Through Ultan’s Door: Issue 2 (2019)
by Ben Laurence
|Glgbghhhbghhh *flrp* glgg|
This is the second issue of a fanzine dedicated to presenting materials from the author’s long-running campaign (that, as I understand, mostly took place on Google Plus with a rotating cast of characters). The first issue served as an introduction to the setting of “Zyan Below”, a set of dungeons below the floating dreamland city of Zyan, and the Inquisitors’ Theatre, a sub-level built by one of Zyan’s eccentric guilds, and now taken over by a carnival’s worth of bizarre rival factions.
The second instalment follows the structure of the premiere issue. Two introductory articles offer a primer on the setting’s lost souls, and guidelines for adventuring in Slumberland (combining genre authenticity with practical solutions for what happens when someone gets randomly disconnected from an online game). However, most of the text is dedicated to a self-contained dungeon along the Great Sewer River, apparently the main connecting thoroughfare in Zyan Below. Catacombs of the Fleischguild is the holy place and burial ground for Zyan’s butchers, who have taken their art to macabre heights. Unlike the Inquisitors’ Theatre, the catacombs are still in active use, making for a different play dynamic. While the location key is based on static locales of interest and an encounter table, the level’s defences are more systematic, strife among the inhabitants is harder to identify and exploit (although it is not impossible), and repeated incursions invite increasingly strong defensive measures. The interesting strategic choice here is found in the degree and means of engagement: the intruders can move relatively freely while they are sightseeing (this is almost a museum of sorts), but things become increasingly dangerous as they start messing with things.
A trick that already impressed me in the first issue – and which is repeated here – is using a straight 1d6 roll for random encounters, but dedicating one pip to a “sign”, a hint at the creature’s presence somewhere around you, which is logical, a source of good tension, and a hint for the players to get ready! I believe that good D&D is built on small quality-of-life innovations like this: simple, elegant, adds to the play experience.
The dungeon is more “thick” than expansive. It has a small footprint with only 31 locations (and no empty rooms), but each of the keyed parts have a great deal of both descriptive detail and interactive elements. There is a specific style to this campaign that’s best described as decadent. Everything is ornamented, everything has archaeological context, and it is all opulent and slightly rotten. It is a strong flavour and it is easy to find it too rich for your palate. For example, one room has “a head wearing a porcelain hawk mask (150 gp)… a head wearing a crystal ape mask (200 gp)… a bronze amulet with underwater scene of clustered fish set with cabochon sapphire bubbles (375 gp)… a jadite mantis mask (150 gp)… a golden armband of serpent with two heads that meet at the clasp, their eyes agates (200 gp)”. There is a great amount of creativity on display, and the treasures are not just lying around randomly (a weakness of many old-school modules), but as the room entries listed their procession of weird treasures, I found myself thinking there was some advantage to the “16*100 gp gems and 8 pieces of jewellery at 1000 gp each” approach.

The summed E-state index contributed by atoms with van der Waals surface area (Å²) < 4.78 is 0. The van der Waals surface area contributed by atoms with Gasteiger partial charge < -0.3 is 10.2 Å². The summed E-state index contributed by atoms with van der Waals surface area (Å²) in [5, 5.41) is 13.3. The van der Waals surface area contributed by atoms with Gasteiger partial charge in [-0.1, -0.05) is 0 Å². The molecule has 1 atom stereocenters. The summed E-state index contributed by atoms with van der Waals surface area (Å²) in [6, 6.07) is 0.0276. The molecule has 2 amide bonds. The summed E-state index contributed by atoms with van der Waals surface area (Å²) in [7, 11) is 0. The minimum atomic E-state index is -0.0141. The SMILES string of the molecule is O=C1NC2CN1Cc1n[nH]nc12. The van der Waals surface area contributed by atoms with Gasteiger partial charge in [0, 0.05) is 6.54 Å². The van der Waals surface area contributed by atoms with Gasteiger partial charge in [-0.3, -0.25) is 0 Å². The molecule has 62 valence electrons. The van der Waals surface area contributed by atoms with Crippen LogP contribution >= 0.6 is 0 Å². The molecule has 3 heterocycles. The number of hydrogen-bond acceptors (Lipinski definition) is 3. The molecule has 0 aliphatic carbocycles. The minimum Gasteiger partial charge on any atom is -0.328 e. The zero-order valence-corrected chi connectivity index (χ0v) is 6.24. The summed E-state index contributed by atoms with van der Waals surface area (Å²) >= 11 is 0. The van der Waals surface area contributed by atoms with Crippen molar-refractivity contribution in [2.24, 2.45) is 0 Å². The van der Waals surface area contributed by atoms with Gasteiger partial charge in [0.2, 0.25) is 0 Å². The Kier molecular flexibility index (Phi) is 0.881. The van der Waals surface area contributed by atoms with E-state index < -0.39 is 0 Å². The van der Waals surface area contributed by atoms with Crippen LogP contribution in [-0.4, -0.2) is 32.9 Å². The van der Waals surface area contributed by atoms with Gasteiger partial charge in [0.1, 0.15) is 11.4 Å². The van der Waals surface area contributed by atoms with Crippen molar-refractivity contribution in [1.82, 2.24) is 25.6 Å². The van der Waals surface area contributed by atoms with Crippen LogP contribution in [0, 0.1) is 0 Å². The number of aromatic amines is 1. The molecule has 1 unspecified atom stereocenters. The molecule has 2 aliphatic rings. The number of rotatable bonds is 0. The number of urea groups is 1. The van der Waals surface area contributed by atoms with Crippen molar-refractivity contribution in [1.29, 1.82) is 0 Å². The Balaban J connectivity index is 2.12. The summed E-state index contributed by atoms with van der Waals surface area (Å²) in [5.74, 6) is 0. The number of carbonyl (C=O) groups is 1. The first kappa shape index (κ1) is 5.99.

The dungeon is themed to the limit. The Fleischguild’s master butchers have built themselves a wondrous and very disturbing abbatoir/sanctum where marbles resemble choice meats and fatty tissue; you can sacrifice to meat-loving deities (one altar is piled with “delicious cooked sausages of rare flavour” and a stack of “candied meats”, “dusted in powdered sugar like Turkish delights”); and you can encounter fat spirits, giant flies prowling for rotted meat, as well as a demon who is a disturbing, man-shaped mass of ambulatory veins. It even finds a use for M.A.R. Barker’s outrageous invention, the eye-spoon (you can find multiple ones among the treasures) – indeed, you could place this dungeon right under Jakallá, and nobody would bat an eye. This is a very specific and peculiar kind of fantasy, but it works – and it makes for an excellent dungeon crawl.
Through Ultan’s Door’s strength is not limited to its exotic backdrop setting; rather, it lies in combining setting details with D&D’s exploration-oriented gameplay. The fit is not 100% seamless, since the dazzling amount of detail does make the rooms slightly hard to “read”, which does have an effect on the action therein (“You forgot about the ceramic bowls on top of the pillars! Now you shall die!”). But this is a quibble, since in general, the writing is clear and effective. This mini-dungeon rewards careful exploration, inventive problem-solving and shrewd negotiation; its traps and challenges are inventive and require out-of-the-box thinking to best; and it is heavy on well-integrated, interesting secrets (more than a third of the level, and most of its interesting treasures are hidden from the casual observer). It is good D&D in an exotic setting the same way Empire of the Petal Throne is good D&D in an exotic setting. It is not “too weird to live.”
Through Ultan’s Door comes with a detachable cardboard cover, showing Russ Nicholson’s grotesque depiction of the catacombs’ entrance on the front cover, and Gus L’s dungeon map on the inside. This is a good map, combining visual appeal with practicality. I think there is also a “monster card” displaying the encounter table (a boon for table use), but I must have misplaced it – or was it all a dream?
No playtesters are credited in this publication. [Correction: The zine credits the playtesters right on its first page.]
Rating: **** / *****